This week in the UK saw the comments of one headteacher picked up, following her speech at a teachers’ conference.
Jane Lunnon said programmes like ‘Love Island’ send an ‘unbelievably dangerous’ message and could undermine the #METOO movement.
Here’s one perspective for Eloquently Her, from writer Heidi Phillips.

I don’t know Jane Lunnon, haven’t met her, and sure as heck never had a teacher of her calibre stand in front of me during my school days.

But you know what? I sort of wish I did have.

While I initially read the headlines about the headmistress’s comments at the annual professional conference and thought “wo there lady… what are you saying about girls making themselves more ‘at risk’ by being scantily clad…?”, I soon started digesting the words with a silent ‘three cheers for her’.

The points Ms Lunnon hits on are so valid, and it’s absolutely critical that we all start staring this issue in the face and realising where it’s pushing us.

As someone who struggled throughout my 20s and much of my 30s with an eating disorder, and became fixated on my body image as a measure of my self-worth and rightful place in this world, I’m horrified to think that we’re creating a society which increasingly perpetuates that cycle of the body beautiful, and the triviality of relationships.

This isn’t about the impact that a reality tv programme such as Love Island has on the contestants themselves – indeed, we’ll have to wait 10 years before they bring the ‘where are we now’ programme out – but more importantly, where it sits in the consciousness of all young people, teens and adults.

Are we essentially maintaining a script in society that says, guys, now it’s all about your physical appearance. Without that, your worth very little.

In addition, are we saying, that this trivial approach to life, where relationships are no more than surface deep and are physically fuelled, is the kind of world we should seek and aspire to?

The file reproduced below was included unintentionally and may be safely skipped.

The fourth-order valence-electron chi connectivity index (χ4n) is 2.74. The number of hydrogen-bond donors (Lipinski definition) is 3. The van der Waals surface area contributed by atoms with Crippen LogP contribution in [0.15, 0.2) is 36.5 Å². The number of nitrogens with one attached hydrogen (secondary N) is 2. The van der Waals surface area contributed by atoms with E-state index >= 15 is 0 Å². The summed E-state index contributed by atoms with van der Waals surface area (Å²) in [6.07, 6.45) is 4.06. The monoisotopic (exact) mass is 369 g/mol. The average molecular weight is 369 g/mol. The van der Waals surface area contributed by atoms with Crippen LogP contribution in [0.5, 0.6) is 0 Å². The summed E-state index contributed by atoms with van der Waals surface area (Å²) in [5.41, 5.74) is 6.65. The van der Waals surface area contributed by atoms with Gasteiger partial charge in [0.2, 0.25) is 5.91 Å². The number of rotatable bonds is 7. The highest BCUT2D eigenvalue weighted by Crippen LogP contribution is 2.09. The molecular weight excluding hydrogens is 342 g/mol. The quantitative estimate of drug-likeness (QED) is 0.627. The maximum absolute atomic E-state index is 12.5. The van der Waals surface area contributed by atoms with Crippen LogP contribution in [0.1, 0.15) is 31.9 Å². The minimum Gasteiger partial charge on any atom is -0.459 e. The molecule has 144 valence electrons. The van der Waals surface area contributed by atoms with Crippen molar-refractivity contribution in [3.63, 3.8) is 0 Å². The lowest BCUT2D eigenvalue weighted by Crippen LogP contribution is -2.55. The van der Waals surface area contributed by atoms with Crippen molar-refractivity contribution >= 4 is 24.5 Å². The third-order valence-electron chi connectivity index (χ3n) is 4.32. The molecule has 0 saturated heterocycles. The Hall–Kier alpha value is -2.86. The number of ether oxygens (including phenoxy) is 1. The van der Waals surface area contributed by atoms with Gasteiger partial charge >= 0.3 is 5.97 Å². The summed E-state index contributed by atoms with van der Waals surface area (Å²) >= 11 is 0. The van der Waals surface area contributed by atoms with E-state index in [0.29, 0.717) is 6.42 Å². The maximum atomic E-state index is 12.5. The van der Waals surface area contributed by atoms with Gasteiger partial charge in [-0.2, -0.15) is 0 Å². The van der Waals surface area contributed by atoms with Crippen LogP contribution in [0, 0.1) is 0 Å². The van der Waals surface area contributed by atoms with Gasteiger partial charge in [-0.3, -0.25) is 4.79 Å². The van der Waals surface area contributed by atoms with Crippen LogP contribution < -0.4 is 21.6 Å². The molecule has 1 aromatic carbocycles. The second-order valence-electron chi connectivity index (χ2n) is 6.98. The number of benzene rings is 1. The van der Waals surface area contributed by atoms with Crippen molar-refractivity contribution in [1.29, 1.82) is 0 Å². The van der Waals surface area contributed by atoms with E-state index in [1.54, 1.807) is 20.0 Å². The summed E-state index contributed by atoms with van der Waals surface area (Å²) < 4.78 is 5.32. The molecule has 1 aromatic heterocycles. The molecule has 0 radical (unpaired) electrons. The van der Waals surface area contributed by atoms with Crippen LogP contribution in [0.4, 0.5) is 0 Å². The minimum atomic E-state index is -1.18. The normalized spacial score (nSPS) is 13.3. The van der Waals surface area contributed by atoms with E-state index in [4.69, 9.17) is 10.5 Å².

When we combine this televised content, with the multiple hours which teens and adults of today now spend sucking up preened photographs of celebrities and socialites on their Instagram accounts, are we just making for an increasingly fraught world where things like depression, anxiety, self-harm and eating disorders are all the more likely?

Don’t believe for one moment I don’t understand the many and varied complexities of why someone succumbs to mental health issues such as those I’ve mentioned here – trust me, I’m living proof that they’re conceived and perpetuated for a variety of reasons – but I do think that this thirst for such ‘brand me’ content is a true recipe for disaster.

It’s like anything we do in life that we know not to be great for our brains and our bodies. Over-consume it, and God only knows what crisis we’ll hit at some stage.

For this reason, I’m hugely impressed that Ms Lunnon took to the stage and made this speech – no matter what challenging commentary she might have faced afterwards.

As women – be we mothers, teachers, business influencers, friends, god-parents or sisters – we can all play a part in ensuring that while content like this might still be available, and consumed in certain doses, we’re the ones who ensure that those being ‘fed it’ are not becoming obsessively fixated or influenced.

It’s our job to make young women grow to validate themselves and their worth for so many qualities and attributes in the world – far beyond their body shape in a bikini or whether they walk away with the perma-tanned male contestant.

**We’d love to hear your views on Heidi’s piece.
She’s currently creating a project around these issues of body image and self worth, so would welcome contact from you, via the Eloquently team.